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Consider $\ce{A}=\ce{CH(CH3)(C2H5)(C3H7)}$ in R configuration. Suppose somehow in a $\mathrm{S_N2}$ reaction, $\ce{Br-}$ attacks and replaces $\ce{-H}$ (this compound we call $\ce{C}$). Now we expect change of configuration (Walden inversion), i.e. it to become S. If the structure was inverted without replacing $\ce{-H}$, we would have got the S-stereoisomer of $\ce{A}$, call this $\ce{B}$. Replace the $\ce{-H}$ in $\ce{B}$ with $\ce{Br}$, we obviously get $\ce{C}$. Now since $\ce{H}<\ce{C}<\ce{Br}$ in the Cahn-Ingold-Prelog rules, $\ce{C}$ is R. But $\ce{C}$ should have been S.

Where is my logic wrong?

EDIT: As noted by A.K. below, there is no problem in this case, and $\ce{C}$ is in-fact S. But everything depends on the atomic number of $\ce{Br}$. Is there a general proof of correctness for the scheme?

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  • $\begingroup$ I think you need to draw out the molecule if you look at C you will see that the methyl group now has the low priority and that C is in fact S-configured. $\endgroup$ – A.K. Dec 24 '16 at 8:15
  • $\begingroup$ I worked it out, and C is in-fact S-configured. But it all depends on the atomic number of the atom we use for substituting the $-H$. Can we prove this in general? $\endgroup$ – Mriganka Basu Roy Chowdhury Dec 24 '16 at 8:25
  • $\begingroup$ This is not $\mathrm{S}_{N}2$. There's no leaving group. $\endgroup$ – Zhe Dec 24 '16 at 15:34
  • $\begingroup$ @Zhe the $S_N2$ is hypothetical and irrelevant. $\endgroup$ – A.K. Dec 25 '16 at 5:09
  • $\begingroup$ C is (R)-configured unless I am seriously mistaken. $\endgroup$ – Jan Dec 25 '16 at 10:34
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I am going to use ‘Pseudo-Fischer’ structures in this post, i.e. anything vertical should be considered behind the PC screen plane and anything horizontal in front of it.

Your original molecule and the hypothetic $\mathrm{S_N2}$-type inversion is here:

   Pr            Pr
   |             |
 H-C--Me ---> Me-C--Br
   |             |
   Et            Et

  (A)           (C)

If you determine both compounds’ absolute configuration, naturally we will have (R)-A but look closely at C and realise that it is also (R)-C. This is because of one of two fallacies students often have with CIP priorities (I’m presenting the other one here just for completeness):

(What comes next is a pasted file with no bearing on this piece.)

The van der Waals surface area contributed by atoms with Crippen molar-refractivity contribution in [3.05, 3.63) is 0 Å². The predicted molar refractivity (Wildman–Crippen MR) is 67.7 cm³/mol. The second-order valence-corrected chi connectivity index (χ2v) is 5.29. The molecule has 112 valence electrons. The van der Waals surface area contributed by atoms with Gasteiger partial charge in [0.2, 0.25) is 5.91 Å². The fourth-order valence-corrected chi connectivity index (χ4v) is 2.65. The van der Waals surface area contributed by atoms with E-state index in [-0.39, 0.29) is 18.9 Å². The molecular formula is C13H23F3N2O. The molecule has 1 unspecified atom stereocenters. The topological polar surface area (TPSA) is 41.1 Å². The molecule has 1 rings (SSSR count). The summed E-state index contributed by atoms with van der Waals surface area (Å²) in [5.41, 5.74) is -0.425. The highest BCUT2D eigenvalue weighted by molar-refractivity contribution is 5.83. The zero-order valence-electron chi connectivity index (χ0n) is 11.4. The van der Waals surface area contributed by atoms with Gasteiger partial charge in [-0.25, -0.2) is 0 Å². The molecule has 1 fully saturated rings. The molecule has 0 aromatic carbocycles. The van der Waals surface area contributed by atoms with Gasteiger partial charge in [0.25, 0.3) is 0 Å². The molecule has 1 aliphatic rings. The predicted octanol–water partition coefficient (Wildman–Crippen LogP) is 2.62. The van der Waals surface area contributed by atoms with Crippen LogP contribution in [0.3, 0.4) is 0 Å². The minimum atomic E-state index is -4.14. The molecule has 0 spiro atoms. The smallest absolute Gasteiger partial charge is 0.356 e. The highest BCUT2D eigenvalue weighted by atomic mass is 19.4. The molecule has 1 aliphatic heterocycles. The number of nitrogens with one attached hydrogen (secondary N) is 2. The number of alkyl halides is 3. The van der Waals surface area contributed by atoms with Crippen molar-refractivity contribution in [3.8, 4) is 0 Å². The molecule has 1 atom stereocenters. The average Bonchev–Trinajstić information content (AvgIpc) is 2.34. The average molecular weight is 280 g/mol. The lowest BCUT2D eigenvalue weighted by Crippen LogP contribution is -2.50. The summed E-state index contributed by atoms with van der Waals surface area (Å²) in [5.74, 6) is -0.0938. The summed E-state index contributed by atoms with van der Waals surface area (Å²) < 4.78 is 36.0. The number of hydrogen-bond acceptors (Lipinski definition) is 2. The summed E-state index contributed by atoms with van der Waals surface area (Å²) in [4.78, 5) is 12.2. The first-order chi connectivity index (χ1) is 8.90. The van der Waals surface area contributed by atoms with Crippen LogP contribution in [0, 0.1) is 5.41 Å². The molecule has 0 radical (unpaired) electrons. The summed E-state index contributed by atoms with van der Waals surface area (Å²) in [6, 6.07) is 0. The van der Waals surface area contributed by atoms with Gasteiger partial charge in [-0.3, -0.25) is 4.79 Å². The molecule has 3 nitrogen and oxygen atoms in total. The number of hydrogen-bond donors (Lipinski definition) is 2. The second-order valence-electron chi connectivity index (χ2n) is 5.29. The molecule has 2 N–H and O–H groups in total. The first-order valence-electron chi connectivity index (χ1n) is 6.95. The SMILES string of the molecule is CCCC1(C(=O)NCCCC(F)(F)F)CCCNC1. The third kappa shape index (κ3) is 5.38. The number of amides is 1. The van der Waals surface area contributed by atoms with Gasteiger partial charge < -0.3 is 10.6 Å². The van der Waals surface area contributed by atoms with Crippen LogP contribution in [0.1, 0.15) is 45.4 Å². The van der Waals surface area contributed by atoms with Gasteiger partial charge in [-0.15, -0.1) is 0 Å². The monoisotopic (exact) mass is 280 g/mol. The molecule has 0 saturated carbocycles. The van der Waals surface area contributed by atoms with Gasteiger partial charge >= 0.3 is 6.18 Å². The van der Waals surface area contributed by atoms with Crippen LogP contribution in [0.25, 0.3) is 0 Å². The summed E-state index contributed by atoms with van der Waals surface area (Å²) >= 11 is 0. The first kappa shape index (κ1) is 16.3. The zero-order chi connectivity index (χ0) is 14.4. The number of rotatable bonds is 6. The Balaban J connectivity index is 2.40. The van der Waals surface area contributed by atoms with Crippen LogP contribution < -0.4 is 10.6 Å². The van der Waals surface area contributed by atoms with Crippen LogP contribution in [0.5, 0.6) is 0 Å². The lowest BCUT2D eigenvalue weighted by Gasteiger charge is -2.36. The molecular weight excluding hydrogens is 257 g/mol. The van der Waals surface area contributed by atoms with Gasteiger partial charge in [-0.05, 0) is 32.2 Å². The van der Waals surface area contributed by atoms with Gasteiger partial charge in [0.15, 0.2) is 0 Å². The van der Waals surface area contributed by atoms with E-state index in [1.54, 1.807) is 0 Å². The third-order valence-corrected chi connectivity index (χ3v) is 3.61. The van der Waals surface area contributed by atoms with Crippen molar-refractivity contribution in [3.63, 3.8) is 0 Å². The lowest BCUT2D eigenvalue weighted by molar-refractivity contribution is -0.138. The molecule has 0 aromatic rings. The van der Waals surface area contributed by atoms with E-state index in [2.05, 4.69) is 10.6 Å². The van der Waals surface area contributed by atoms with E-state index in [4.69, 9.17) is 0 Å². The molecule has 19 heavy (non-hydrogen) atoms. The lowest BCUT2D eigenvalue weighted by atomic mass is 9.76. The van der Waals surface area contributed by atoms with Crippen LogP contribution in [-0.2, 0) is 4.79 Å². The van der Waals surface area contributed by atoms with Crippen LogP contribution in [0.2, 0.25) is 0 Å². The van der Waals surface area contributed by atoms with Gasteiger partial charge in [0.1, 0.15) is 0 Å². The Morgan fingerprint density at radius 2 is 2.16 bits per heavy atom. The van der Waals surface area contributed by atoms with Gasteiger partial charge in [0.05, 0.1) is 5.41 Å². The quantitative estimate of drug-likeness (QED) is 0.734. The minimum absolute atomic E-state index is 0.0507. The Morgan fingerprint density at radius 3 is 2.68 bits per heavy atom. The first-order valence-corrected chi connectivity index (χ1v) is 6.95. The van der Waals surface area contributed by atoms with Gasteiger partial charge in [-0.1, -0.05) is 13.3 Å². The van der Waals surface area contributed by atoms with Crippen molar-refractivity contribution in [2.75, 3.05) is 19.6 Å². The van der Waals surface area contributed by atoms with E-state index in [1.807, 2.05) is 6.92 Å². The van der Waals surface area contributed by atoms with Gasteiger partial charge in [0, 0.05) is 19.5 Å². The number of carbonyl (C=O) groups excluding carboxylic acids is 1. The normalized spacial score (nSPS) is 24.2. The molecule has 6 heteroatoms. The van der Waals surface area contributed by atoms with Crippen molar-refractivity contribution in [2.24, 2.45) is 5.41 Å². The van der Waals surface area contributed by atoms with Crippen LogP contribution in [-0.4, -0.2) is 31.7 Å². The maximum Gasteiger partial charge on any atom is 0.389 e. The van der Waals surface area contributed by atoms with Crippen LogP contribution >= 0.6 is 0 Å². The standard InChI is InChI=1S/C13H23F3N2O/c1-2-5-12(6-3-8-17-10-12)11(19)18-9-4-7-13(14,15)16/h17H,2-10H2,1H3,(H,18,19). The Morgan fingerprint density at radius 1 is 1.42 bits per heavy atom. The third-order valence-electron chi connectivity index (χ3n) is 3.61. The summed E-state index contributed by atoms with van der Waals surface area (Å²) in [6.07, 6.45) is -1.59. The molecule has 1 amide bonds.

• A chemical inversion of a specific stereocentre does not have to mean an inversion of the stereodescriptor.

  • Just because a stereocentre does not participate in a reaction does not mean its stereodescriptor remains identical.

In our case, we can easily arrive at that conclusion by the two-step process you outlined. First, invert the original structure A to give B, then replace (under retention) the hydrogen in B to give C.

   Pr            Pr            Pr
   |             |             |
 H-C--Me ---> Me-C--H  ---> Me-C--Br
   |             |             |
   Et            Et            Et

  (A)           (B)           (C)

We already established that A is (R)-A. Going to be, this is a strict inversion and only in this case of a strict inversion will the fallacy of bullet point one actually hold true; thus, it is (S)-B. Finally, we replace the atom of lowest priority with one that will automatically become the highest priority. To explain what happens requires further elaboration.

First, assume without loss of generalisation that whichever group of B had second priority (in our case: ethyl) is pointing upwards in a Pseudo-Fischer structure while whichever group originally had third priority in B (here: methyl) is pointing downwards. This gives us depiction 1.

   Et
   |
Pr-C--H
   |
   Me

  (1)

As we have the highest priority on the left above and the lowest priority on the right above, it is easy to see that this compound has an (S) configuration. If the hydrogen and propyl groups had been switched, we would have had (R). Now, perform the replacement in a manner such that the former fourth priority becomes first. The original third priority is now fourth, second became third and first became second. This is shown in depiction 2.